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Science & Technology

October 26, 2009
Volume 87, Number 43
p. 31

What's That Stuff?

Silly String

It's a party for polymer chemistry, all in a can

Carmen Drahl

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Courtesy of Rob Oram

It was, perhaps, an unintended consequence of the ongoing wars in Iraq and Afghanistan that a children's toy should get an image makeover. Once the domain of Halloween hooligans plastering innocent mailboxes and car windshields, the sticky ribbons known by the trademarked name Silly String got a new reputation as a weapon for heroes confronting a serious kind of terror.

U.S. Navy Explosive Ordnance Disposal teams, who defuse and dispose of explosives, have been using Silly String to find booby traps since 1997 in Bosnia, says G. J., a Navy Master Explosive Ordnance Technician who most recently served in Afghanistan. "By spraying it in front of your intended path in confined spaces, in the threshold of a doorway, or at the gate outside a compound, you can detect trip wires or other hazards," he says.

In 2006, Army mom Marcelle Shriver heard a similar story from her son and organized a massive donation of sprayable streamers for the troops, receiving extensive media coverage in return. The hoopla was a boon for the company that makes Silly String.

Patented in the 1970s by Wham-O Manufacturing, the same outfit that brought the Hula Hoop to the masses, the rights to Silly String were later handed off to Car-Freshner, best known for its tree-shaped air fresheners, and Just For Kicks, Car-Freshner's toy division, says Rob Oram, product marketing manager at the company.

The stringy stuff comes in an aerosol can that helps make streamers from the chemicals inside. Wham-O's patent may not contain the current formula, which is a trade secret, but it certainly serves up the chemical principles inside the can.

Silly String, and many of the other half dozen or so spray streamer products sold in the U.S., start out as a liquid containing a polymer resin, which provides the string's molecular framework. The original patent calls for polyisobutyl methacrylate or similar molecules, and a flame retardant such as hexabromobenzene to prevent the eventual dried-up string from catching fire. A touch of pigment provides the color.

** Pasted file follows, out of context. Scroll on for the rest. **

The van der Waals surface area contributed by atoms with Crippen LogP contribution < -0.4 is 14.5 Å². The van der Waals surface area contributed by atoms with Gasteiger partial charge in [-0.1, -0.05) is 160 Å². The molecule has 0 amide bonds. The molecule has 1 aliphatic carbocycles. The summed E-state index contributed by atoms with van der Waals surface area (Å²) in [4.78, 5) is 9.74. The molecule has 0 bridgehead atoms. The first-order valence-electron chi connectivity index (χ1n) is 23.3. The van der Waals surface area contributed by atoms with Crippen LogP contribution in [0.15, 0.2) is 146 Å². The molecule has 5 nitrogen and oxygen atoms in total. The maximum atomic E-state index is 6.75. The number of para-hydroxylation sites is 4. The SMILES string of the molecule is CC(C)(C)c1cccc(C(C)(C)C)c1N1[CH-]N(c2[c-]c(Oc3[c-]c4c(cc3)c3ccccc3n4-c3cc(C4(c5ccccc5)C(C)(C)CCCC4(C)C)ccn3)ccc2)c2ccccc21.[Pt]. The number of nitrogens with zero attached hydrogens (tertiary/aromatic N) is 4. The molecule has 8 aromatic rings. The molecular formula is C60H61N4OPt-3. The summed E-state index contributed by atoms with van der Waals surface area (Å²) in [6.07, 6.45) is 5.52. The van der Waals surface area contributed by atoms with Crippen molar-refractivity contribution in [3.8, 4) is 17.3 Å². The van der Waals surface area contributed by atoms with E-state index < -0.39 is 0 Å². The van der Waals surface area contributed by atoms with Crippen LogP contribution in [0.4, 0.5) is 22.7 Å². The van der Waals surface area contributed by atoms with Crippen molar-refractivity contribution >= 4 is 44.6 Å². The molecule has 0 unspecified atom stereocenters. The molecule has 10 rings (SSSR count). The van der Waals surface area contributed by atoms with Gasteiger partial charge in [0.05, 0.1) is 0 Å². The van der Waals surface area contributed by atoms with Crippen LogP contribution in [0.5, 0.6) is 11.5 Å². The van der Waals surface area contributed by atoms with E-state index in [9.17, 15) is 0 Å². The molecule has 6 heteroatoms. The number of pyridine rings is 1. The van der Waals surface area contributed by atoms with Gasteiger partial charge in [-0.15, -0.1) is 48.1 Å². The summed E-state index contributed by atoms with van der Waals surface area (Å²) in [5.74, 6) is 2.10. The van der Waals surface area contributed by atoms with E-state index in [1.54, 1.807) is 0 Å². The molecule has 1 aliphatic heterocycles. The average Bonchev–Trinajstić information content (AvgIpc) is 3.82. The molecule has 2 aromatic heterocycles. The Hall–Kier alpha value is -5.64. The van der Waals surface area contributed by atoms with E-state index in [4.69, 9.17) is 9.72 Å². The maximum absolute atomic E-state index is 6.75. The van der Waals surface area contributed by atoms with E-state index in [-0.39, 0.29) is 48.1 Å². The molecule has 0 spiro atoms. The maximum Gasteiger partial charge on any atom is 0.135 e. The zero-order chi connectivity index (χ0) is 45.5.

Spray streamers balance stickiness, or adhesiveness, with an ability to hold themselves together, or cohesiveness. A few other parts of the original formula contribute to that balance. Plasticizers such as dibutyl phthalate boost the polymer's strength and cohesiveness while ensuring it is still sticky to the touch. Silicone fluids such as dimethyl siloxane make the finished streamers easier to peel away from most targets. A bit of solvent such as dichloromethane keeps everything as a one-phase mixture.

Mixed in with the other ingredients is a surfactant such as sorbitan trioleate, which gives spray streamers their light-as-air feeling by facilitating foam formation. Foams are bubbly materials, and the bubbles get into the spray streamer liquid mixture through their aerosol can housing. Surfactants adsorb at newly formed gas-liquid interfaces, where they lower surface tension and help to stabilize nascent bubbles, says Eric Dickinson, a food chemist with expertise in foams at the University of Leeds, in England.

All the ingredients mentioned so far make up only about two-thirds of what is found in today's cans. The rest is propellant. "Propellant is needed for the same reason it's required for shaving cream—to expel materials out of the nozzle to create the foamlike substance," Oram says. The patent recommends chlorofluorocarbon propellants such as CFC-12, which have since been banned in the U.S. and many other countries because of their ability to deplete the ozone layer. Silly String brand streamers don't contain ozone-depleting propellants; in their place is a propellant that is both nonvolatile and nonflammable, Oram notes.

Liquid spray streamers take on their familiar stringy form when they're propelled up a skinny tube and out of the aerosol can. That process is eerily reminiscent of how another Halloween mainstay, the spider, works with polymers, says biomedical engineer David L. Kaplan of Tufts University. Spiders turn a biopolymer solution into the sticky string we recognize as spider silk.

When a spider pulls the silk protein through a narrow duct—akin to the skinny tube in the aerosol can—the amino acid chains align, coaxing them into their new form, Kaplan says.

Kaplan and his coworkers have taken inspiration from both spiders and Silly String to develop a modified, extra-sticky version of spider silk that behaves like a spray streamer when extruded from a syringe. "We want to use it for medical reasons," particularly as an adhesive, Kaplan says.

Even though sprayable foaming polymers have found some serious applications, no one's forgotten the silly spirit of the invention. Army Sgt. Neil Gussman of Echo Company, 2nd Battalion, 104th Aviation, currently stationed in Iraq, can vouch for that. "On our big, well-protected air base, we use Silly String as, well, Silly String. People spray it on each other in the barracks," he says.

Chemical & Engineering News
ISSN 0009-2347
Copyright © 2011 American Chemical Society
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